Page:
OSCEOLA, Ind. -- Ted Cruz vowed to "absolutely" stay in the race for the Republican presidential nomination even if he loses Indiana's primary on Tuesday.
"I am in for the distance," Cruz told reporters Monday after greeting patrons at a café in this northern Indiana town.
"As long as we have a viable path to victory, I am competing until the end," Cruz said.
In an interview with NBC News' Hallie Jackson later in the day, Cruz remained confident Trump won't earn the 1,237 delegates needed to secure the nomination before the convention. "If you can't earn a majority, it means you can't be the nominee because it means you can't unite the party and you'd be an incredibly weak general election candidate," he said.
An NBC/WSJ/Marist poll released on Sunday gave Donald Trump a 15-point advantage over Cruz in the Hoosier state.
Cruz disputed those findings while talking to a supporter at the café.
"You're behind ol' Donald," the man told Cruz.
"Well, we're not," Cruz responded. "Look, the polls have been all over the place. I think where we are in Indiana is neck and neck."
Cruz has seemingly put all of his chips into setting himself up for a victory in Indiana, where 57 delegates are up for grabs. A loss on Tuesday would significantly narrow his chances of sending the GOP race to a contested convention.
On Thursday night at a rally in South Bend - before the release of the poor polling figures -- Cruz bluntly spoke about the stakes of Indiana's primary: "It is the common sense and good judgment of the Hoosier state that is the one thing that stands between us and plunging over the cliff."
Four days later inside this cafe, Cruz continued to push Indiana's importance to picking the GOP nominee, telling a supporter: "It's going to be up to the people of Indiana."
For the last week, Cruz has visited towns up and down the state - from Evansville to South Bend.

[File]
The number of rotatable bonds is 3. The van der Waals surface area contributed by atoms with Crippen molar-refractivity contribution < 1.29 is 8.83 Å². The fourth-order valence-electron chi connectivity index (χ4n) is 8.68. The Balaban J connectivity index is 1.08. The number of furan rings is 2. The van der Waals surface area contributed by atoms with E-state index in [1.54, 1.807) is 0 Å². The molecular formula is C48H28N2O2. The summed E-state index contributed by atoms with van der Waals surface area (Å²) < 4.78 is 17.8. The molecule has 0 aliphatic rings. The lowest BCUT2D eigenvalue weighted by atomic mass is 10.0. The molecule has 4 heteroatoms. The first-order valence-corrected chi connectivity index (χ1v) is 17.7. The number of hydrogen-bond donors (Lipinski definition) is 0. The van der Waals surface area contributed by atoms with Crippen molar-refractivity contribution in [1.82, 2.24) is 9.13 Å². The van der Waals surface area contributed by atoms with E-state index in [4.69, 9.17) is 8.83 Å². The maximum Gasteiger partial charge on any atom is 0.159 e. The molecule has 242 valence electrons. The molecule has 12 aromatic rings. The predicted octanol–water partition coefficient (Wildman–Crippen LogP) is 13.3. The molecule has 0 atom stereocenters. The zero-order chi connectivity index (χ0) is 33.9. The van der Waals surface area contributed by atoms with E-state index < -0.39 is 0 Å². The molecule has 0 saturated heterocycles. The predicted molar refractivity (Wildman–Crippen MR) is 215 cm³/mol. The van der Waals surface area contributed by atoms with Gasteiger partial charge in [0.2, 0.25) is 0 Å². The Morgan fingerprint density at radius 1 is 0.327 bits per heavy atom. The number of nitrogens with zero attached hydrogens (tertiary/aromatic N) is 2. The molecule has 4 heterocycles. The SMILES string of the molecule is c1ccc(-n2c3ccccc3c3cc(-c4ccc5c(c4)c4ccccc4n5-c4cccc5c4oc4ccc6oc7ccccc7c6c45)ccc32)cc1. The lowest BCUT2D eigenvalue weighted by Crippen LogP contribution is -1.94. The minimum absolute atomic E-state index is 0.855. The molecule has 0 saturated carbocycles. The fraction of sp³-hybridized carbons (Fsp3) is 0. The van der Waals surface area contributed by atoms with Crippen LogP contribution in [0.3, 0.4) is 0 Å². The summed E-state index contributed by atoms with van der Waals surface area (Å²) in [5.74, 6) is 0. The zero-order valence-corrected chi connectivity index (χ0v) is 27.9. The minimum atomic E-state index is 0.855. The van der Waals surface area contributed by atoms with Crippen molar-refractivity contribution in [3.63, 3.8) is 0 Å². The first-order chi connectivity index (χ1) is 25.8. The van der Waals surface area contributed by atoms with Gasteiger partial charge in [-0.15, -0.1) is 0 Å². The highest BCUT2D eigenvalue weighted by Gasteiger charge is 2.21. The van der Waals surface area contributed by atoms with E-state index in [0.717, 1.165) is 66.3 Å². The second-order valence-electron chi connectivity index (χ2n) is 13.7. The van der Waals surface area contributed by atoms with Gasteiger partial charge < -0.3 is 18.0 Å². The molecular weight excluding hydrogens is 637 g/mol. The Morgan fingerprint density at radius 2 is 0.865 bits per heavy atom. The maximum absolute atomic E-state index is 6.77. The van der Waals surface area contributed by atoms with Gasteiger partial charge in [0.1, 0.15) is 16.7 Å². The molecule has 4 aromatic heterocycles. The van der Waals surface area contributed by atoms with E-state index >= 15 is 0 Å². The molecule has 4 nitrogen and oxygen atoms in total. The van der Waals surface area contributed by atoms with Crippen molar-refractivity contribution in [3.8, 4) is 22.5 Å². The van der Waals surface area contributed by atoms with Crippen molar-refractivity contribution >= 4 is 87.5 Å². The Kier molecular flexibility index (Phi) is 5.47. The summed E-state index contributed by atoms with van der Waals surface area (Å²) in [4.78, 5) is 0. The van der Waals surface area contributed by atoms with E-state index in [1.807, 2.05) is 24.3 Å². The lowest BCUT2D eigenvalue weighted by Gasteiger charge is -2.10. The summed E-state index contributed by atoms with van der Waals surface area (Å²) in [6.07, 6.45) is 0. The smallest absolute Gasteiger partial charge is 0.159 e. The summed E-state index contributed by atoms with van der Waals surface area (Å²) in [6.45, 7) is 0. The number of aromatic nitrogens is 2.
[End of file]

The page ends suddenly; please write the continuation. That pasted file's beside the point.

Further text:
His campaign built an alliance with rival John Kasich, which led to Cruz boasting last week aloud at several rallies that Kasich was "pulling out of Indiana."
"What that means is that Indiana gets a straight and direct choice between our campaign and Donald Trump," Cruz said last Monday at a stop in Franklin.
The Texas senator has long suggested he would beat Trump in a head-to-head matchup, but the NBC/WSJ/Marist poll found that 58 percent of Indiana Republicans are resistant and opposed to the duo's alliance.
Cruz also named Carly Fiorina as his running mate at a rally in Indianapolis last week - a move intended to reignite the floundering campaign after being swept in five northeastern states last Tuesday.
And despite Monday's assurances that he would stay in the race, Cruz's tone at a rally in La Porte one night early conveyed just how high the stakes are for the survival of his campaign.
"I believe in the people of the Hoosier state. I believe in the men and women gathered here and the goodness of the American people that we will not give into evil but we will remember who we are, and we will stand for our values," he said Sunday.
He continued to make the dramatic argument on Monday.
"I trust the good people of Indiana to differentiate...I believe in the American people. We are not a bitter, angry, petty, bigoted people. That is not America. I reject that vision of America," Cruz said.